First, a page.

Friday, September 27, 2013

11 Sites and Apps Kids Are Heading to After Facebook

Check out this great article from CommonSense Media:

Remember MySpace? Not so long ago, practically every teen in the world was on it –- and then many left for Facebook. Now, as Facebook's popularity among teens is starting to wane, you might be wondering what the new "it" social network is. But the days of a one-stop shop for all social networking needs are over. Instead, teens are dividing their attention between an array of apps and tools that let them write, share, video chat, and even shop for the latest trends.

You don't need to know the ins and outs of every app and site that's "hot" right now (and frankly, if you did, they wouldn't be trendy anymore). But knowing the basics -- what they are, why they're popular, and the problems that can crop up when they're not used responsibly -- can make the difference between a positive and negative experience for your kid.

11 Social Media Tools Parents Need to Know About Now
Kik Messenger

Thursday, September 26, 2013

No Place for Hate

Lee Elementary is committed to providing every student with an environment that is safe and where all students feel included, this year we are excited to introduce the No Place for Hate® program to our school.

No Place for Hate® is an initiative developed by the Anti-Defamation League, one of the nation’s largest civil rights/human relations organizations. The initiative provides a model for creating a more inclusive school environment. No Place for Hate® incorporates new and existing programs with one consistent message and connects our school to a larger initiative taking place in other schools across the region and nation.  The program affords schools the opportunity to become designated as No Place for Hate® by making a commitment to completing the following steps through the course of the school year:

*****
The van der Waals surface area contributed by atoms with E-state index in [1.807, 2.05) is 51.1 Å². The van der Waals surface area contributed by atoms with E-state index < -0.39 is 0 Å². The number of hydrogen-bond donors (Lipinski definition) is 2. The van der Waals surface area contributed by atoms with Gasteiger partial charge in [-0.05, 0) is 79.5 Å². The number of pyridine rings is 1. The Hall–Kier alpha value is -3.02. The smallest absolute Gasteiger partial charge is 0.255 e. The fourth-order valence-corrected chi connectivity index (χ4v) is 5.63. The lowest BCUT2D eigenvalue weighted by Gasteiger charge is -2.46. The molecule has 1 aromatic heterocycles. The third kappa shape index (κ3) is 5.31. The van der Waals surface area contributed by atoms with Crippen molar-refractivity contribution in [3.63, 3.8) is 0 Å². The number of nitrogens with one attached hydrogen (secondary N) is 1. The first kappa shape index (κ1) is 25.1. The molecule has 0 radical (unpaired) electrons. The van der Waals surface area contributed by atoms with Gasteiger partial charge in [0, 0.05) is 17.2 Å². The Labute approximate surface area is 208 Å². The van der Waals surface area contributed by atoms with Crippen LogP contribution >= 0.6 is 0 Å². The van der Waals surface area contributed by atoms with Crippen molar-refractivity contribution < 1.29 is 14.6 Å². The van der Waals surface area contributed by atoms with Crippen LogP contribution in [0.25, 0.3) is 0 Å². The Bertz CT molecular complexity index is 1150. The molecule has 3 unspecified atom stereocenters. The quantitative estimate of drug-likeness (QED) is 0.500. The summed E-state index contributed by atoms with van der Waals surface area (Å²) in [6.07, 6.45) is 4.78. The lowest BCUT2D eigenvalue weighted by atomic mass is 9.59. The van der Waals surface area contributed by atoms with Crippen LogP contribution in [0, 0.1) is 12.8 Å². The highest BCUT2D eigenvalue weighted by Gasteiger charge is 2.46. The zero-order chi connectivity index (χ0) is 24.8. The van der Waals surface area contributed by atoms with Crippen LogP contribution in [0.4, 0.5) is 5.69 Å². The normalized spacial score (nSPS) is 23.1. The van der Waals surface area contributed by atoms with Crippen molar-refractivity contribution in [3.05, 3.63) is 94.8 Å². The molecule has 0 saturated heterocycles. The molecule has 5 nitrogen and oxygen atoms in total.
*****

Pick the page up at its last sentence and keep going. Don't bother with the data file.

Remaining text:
1. Establish a No Place for Hate® Coalition or “club” comprised of faculty, administrators, parents and students to spearhead the program.
  2. Adopt the No Place for Hate® Resolution affirming a commitment to respect for diversity.
  3. Complete a minimum of three projects during the school year that promote respect for diversity and/or address bias, bullying and name-calling.
The projects we worked on last year were Random Acts of Kindness Week, No NameCalling Week and the planning of our “Only One You” rock garden that is currently being completed.  We encourage you to discuss this exciting project with your child. As part of No Place for Hate® each child will be asked to sign a Resolution of Respect, committing to being respectful and supportive to others. Elementary students will be committing to the following:

  • I promise to do my best to treat everyone fairly
  • I promise to do my best to be kind to everyone - even if they are not like me
  • If I see someone being hurt or bullied I will report it to an adult
  • Everyone should be able to feel safe and happy at school
  • I want our school to be No Place for Hate®
To learn more about or get involved with No Place for Hate® at Lee Elementary, please contact Jaclyn Sepp.  To learn more about the initiative, please visit: and click “Austin.”  Together we can make our community a safe and welcoming space for all.

Tuesday, September 24, 2013

There's Only One You

We started off the school year with a community building project inspired by the book, Only One You written by Linda Kranz.